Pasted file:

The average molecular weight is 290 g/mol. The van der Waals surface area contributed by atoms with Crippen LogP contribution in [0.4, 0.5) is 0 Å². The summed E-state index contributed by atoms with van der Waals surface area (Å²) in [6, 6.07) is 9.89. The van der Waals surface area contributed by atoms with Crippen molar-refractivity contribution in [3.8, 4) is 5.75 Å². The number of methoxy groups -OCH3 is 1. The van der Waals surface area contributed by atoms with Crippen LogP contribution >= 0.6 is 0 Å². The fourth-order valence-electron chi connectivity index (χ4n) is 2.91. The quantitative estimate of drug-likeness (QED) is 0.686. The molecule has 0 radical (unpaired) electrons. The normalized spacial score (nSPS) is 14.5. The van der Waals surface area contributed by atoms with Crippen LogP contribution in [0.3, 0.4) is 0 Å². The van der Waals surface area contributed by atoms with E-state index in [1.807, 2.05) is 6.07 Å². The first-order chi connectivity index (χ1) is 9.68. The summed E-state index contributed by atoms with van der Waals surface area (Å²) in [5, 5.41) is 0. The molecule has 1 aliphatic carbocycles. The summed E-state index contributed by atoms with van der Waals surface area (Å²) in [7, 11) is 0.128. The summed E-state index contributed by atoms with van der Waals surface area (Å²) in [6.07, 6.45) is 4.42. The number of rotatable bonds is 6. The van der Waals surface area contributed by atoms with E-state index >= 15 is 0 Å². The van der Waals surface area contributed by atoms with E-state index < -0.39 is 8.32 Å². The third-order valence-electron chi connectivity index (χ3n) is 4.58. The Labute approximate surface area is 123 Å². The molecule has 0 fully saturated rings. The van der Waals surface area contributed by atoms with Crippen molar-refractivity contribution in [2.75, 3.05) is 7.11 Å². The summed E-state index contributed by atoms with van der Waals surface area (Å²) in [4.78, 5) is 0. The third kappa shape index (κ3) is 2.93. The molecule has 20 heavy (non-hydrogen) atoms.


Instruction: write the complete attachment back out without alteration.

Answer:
The average molecular weight is 290 g/mol. The van der Waals surface area contributed by atoms with Crippen LogP contribution in [0.4, 0.5) is 0 Å². The summed E-state index contributed by atoms with van der Waals surface area (Å²) in [6, 6.07) is 9.89. The van der Waals surface area contributed by atoms with Crippen molar-refractivity contribution in [3.8, 4) is 5.75 Å². The number of methoxy groups -OCH3 is 1. The van der Waals surface area contributed by atoms with Crippen LogP contribution >= 0.6 is 0 Å². The fourth-order valence-electron chi connectivity index (χ4n) is 2.91. The quantitative estimate of drug-likeness (QED) is 0.686. The molecule has 0 radical (unpaired) electrons. The normalized spacial score (nSPS) is 14.5. The van der Waals surface area contributed by atoms with Crippen LogP contribution in [0.3, 0.4) is 0 Å². The van der Waals surface area contributed by atoms with E-state index in [1.807, 2.05) is 6.07 Å². The first-order chi connectivity index (χ1) is 9.68. The summed E-state index contributed by atoms with van der Waals surface area (Å²) in [5, 5.41) is 0. The molecule has 1 aliphatic carbocycles. The summed E-state index contributed by atoms with van der Waals surface area (Å²) in [7, 11) is 0.128. The summed E-state index contributed by atoms with van der Waals surface area (Å²) in [6.07, 6.45) is 4.42. The number of rotatable bonds is 6. The van der Waals surface area contributed by atoms with E-state index >= 15 is 0 Å². The van der Waals surface area contributed by atoms with E-state index < -0.39 is 8.32 Å². The third-order valence-electron chi connectivity index (χ3n) is 4.58. The Labute approximate surface area is 123 Å². The molecule has 0 fully saturated rings. The van der Waals surface area contributed by atoms with Crippen molar-refractivity contribution in [2.75, 3.05) is 7.11 Å². The summed E-state index contributed by atoms with van der Waals surface area (Å²) in [4.78, 5) is 0. The third kappa shape index (κ3) is 2.93. The molecule has 20 heavy (non-hydrogen) atoms.